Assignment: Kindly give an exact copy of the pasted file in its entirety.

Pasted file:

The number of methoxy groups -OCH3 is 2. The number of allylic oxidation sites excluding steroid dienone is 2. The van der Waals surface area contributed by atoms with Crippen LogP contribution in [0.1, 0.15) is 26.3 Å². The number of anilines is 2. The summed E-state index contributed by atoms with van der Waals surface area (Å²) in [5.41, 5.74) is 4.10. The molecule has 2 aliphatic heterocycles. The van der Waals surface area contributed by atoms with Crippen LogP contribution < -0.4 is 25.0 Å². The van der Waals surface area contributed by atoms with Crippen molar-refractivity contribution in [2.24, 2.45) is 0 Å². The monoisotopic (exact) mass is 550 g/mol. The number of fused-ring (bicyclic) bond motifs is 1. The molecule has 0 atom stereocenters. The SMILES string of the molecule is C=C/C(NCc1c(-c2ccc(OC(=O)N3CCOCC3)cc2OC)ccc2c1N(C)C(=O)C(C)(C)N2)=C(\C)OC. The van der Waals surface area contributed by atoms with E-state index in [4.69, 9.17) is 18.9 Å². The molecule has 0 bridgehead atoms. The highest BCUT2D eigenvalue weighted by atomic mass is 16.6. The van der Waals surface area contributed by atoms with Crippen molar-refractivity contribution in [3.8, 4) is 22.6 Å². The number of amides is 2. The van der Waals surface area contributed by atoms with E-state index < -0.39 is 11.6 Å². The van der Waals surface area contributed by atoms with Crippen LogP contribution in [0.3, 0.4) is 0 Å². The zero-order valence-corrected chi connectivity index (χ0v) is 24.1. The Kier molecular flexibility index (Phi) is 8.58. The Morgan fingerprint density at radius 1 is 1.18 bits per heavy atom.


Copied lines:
The number of methoxy groups -OCH3 is 2. The number of allylic oxidation sites excluding steroid dienone is 2. The van der Waals surface area contributed by atoms with Crippen LogP contribution in [0.1, 0.15) is 26.3 Å². The number of anilines is 2. The summed E-state index contributed by atoms with van der Waals surface area (Å²) in [5.41, 5.74) is 4.10. The molecule has 2 aliphatic heterocycles. The van der Waals surface area contributed by atoms with Crippen LogP contribution < -0.4 is 25.0 Å². The van der Waals surface area contributed by atoms with Crippen molar-refractivity contribution in [2.24, 2.45) is 0 Å². The monoisotopic (exact) mass is 550 g/mol. The number of fused-ring (bicyclic) bond motifs is 1. The molecule has 0 atom stereocenters. The SMILES string of the molecule is C=C/C(NCc1c(-c2ccc(OC(=O)N3CCOCC3)cc2OC)ccc2c1N(C)C(=O)C(C)(C)N2)=C(\C)OC. The van der Waals surface area contributed by atoms with E-state index in [4.69, 9.17) is 18.9 Å². The molecule has 0 bridgehead atoms. The highest BCUT2D eigenvalue weighted by atomic mass is 16.6. The van der Waals surface area contributed by atoms with Crippen molar-refractivity contribution in [3.8, 4) is 22.6 Å². The number of amides is 2. The van der Waals surface area contributed by atoms with E-state index < -0.39 is 11.6 Å². The van der Waals surface area contributed by atoms with Crippen LogP contribution in [0.3, 0.4) is 0 Å². The zero-order valence-corrected chi connectivity index (χ0v) is 24.1. The Kier molecular flexibility index (Phi) is 8.58. The Morgan fingerprint density at radius 1 is 1.18 bits per heavy atom.